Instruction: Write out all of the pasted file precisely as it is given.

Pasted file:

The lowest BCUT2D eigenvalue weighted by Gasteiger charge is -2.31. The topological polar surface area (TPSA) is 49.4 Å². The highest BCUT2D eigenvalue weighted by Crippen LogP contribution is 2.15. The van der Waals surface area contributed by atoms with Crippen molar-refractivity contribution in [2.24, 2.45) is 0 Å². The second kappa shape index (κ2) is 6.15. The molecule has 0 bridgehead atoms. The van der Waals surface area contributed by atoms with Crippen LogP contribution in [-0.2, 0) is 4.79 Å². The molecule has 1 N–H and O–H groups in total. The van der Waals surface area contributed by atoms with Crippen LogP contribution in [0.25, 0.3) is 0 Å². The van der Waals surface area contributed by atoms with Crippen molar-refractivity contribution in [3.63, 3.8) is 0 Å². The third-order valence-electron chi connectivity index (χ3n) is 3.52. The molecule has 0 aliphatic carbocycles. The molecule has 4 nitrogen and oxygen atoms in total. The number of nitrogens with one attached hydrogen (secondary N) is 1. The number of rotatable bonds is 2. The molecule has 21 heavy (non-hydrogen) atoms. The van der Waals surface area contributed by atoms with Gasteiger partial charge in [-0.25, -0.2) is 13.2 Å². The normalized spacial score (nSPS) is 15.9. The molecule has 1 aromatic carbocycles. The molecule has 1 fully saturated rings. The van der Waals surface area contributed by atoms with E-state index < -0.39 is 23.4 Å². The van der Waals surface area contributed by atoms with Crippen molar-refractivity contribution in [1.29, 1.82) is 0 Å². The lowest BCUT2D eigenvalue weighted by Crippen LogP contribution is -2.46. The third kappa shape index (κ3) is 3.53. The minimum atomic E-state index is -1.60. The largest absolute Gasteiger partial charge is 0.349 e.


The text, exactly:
The lowest BCUT2D eigenvalue weighted by Gasteiger charge is -2.31. The topological polar surface area (TPSA) is 49.4 Å². The highest BCUT2D eigenvalue weighted by Crippen LogP contribution is 2.15. The van der Waals surface area contributed by atoms with Crippen molar-refractivity contribution in [2.24, 2.45) is 0 Å². The second kappa shape index (κ2) is 6.15. The molecule has 0 bridgehead atoms. The van der Waals surface area contributed by atoms with Crippen LogP contribution in [-0.2, 0) is 4.79 Å². The molecule has 1 N–H and O–H groups in total. The van der Waals surface area contributed by atoms with Crippen LogP contribution in [0.25, 0.3) is 0 Å². The van der Waals surface area contributed by atoms with Crippen molar-refractivity contribution in [3.63, 3.8) is 0 Å². The third-order valence-electron chi connectivity index (χ3n) is 3.52. The molecule has 0 aliphatic carbocycles. The molecule has 4 nitrogen and oxygen atoms in total. The number of nitrogens with one attached hydrogen (secondary N) is 1. The number of rotatable bonds is 2. The molecule has 21 heavy (non-hydrogen) atoms. The van der Waals surface area contributed by atoms with Gasteiger partial charge in [-0.25, -0.2) is 13.2 Å². The normalized spacial score (nSPS) is 15.9. The molecule has 1 aromatic carbocycles. The molecule has 1 fully saturated rings. The van der Waals surface area contributed by atoms with E-state index < -0.39 is 23.4 Å². The van der Waals surface area contributed by atoms with Crippen molar-refractivity contribution in [1.29, 1.82) is 0 Å². The lowest BCUT2D eigenvalue weighted by Crippen LogP contribution is -2.46. The third kappa shape index (κ3) is 3.53. The minimum atomic E-state index is -1.60. The largest absolute Gasteiger partial charge is 0.349 e.